I’m getting ready to take a group to Peru for a two-week spiritual, energetic and possibly life changing experience. It’s my first time. For many years, friends and students have been asking, “When will you take us to Peru???” My answer was always the same, “Never.”
I felt Peru belonged to my original teacher of all things Andean, Juan Nunez del Prado. How could I possibly bring a group there without his guidance and leadership? After all, he’s the Master.

This past October I journeyed to Peru for the first time without Juan. Almost immediately after getting off the plane, I felt something stir deep within my soul. I felt fabulous and amazing; my energy was so refined, and within two days, I knew I could bring a group. I felt Peru inside of me and realized we have our own relationship, one that awakened eighteen years ago with Juan and is now solid enough to stand alone. Although in Peru one is never alone, for the energies and spirits of Pachamama, the Apus, sacred sites and Peruvian people are ever-present.

I recently saw Juan and his son, Ivan, for a week of Andean Path teachings. I’d never done that before, sat in a workshop with Juan for eight hours a day for six days. Listening, taking notes, participating in experiential exercises. Over the years, I learned “in the field” – in vans, restaurants and trains. At the ruins of sacred sites. In ceremonies. Creating despachos. Walking up a steep mountain. Sitting at the base of a glacier with Q’ero elders. In a cave.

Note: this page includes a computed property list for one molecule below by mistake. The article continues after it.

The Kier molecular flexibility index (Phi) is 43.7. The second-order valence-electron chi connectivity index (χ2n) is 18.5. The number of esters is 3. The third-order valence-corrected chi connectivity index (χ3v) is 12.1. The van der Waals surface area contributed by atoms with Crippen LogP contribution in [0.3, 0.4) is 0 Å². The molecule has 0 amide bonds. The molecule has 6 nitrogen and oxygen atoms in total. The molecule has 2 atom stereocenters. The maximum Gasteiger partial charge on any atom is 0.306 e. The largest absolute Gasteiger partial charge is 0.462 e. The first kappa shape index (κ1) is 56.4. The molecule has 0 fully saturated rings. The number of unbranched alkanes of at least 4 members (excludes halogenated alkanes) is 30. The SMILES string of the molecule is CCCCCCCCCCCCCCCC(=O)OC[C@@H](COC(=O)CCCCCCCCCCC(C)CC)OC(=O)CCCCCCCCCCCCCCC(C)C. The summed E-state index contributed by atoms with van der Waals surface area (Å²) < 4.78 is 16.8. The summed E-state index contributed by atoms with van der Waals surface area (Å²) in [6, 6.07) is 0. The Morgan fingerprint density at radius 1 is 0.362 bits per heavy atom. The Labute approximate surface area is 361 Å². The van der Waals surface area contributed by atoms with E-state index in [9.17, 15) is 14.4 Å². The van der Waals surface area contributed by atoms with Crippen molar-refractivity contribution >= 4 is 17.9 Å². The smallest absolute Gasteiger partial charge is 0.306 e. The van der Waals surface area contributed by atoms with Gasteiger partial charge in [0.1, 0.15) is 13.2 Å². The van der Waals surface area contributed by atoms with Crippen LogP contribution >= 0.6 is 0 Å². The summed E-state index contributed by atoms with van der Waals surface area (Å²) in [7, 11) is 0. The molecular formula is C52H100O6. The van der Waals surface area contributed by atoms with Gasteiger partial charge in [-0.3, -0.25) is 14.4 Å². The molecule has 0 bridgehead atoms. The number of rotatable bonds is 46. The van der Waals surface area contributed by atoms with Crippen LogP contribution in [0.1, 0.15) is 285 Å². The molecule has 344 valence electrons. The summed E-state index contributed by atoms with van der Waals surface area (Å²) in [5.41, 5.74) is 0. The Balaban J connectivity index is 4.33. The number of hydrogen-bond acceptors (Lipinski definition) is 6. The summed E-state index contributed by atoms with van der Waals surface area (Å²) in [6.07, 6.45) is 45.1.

On Valentines Day weekend 1997, Juan came to my house and helped ground and give context to my then recent shamanic initiation. A few of us spent the weekend with him amongst the trees at Muir Woods and Redwood Park. I had a vision one day, and Juan anointed me. I’m moved to tears with the gratitude I’ll always feel for his presence that weekend; he really helped me integrate and move forward.

I had a visitation from Putu Cusi, the only female mountain at Machu Picchu, soon after I returned from my first trip in 1996. She asked me to do a specific task for Her, and I agreed. The following summer, a few of us spent a month with Juan in Bolivia and Peru. He was very supportive of my relationship with Putu Cusi and arranged for us to stay in Aguas Calientes an extra day so we could do the ceremony. After a surprisingly powerful experience for everyone, as Juan and I walked back into town together he chastised me for my indecision about something. Juan said, “a master always knows.” I’ve never forgotten that teaching. I especially took it to heart a few years later when I was with a small group of friends in western Tibet at the north face of Mount Kailash doing a ceremony for the planet.

How can I possibly bring a group to Peru without Juan’s guidance and leadership? Because my Inka seed, first fertilized by him in 1996, has grown and flourished. And it’s been bountifully nourished ever since, with his help and my own. Now Peru, and all She is, lives and grows inside of me. As I take this next step along my path and bring a group to visit Her for the first of what I hope will be many more trips, I must say:


This is a picture of Juan and I in 1997 after the ceremony for Putu Cusi:
Annie with Juan Nunez del Prado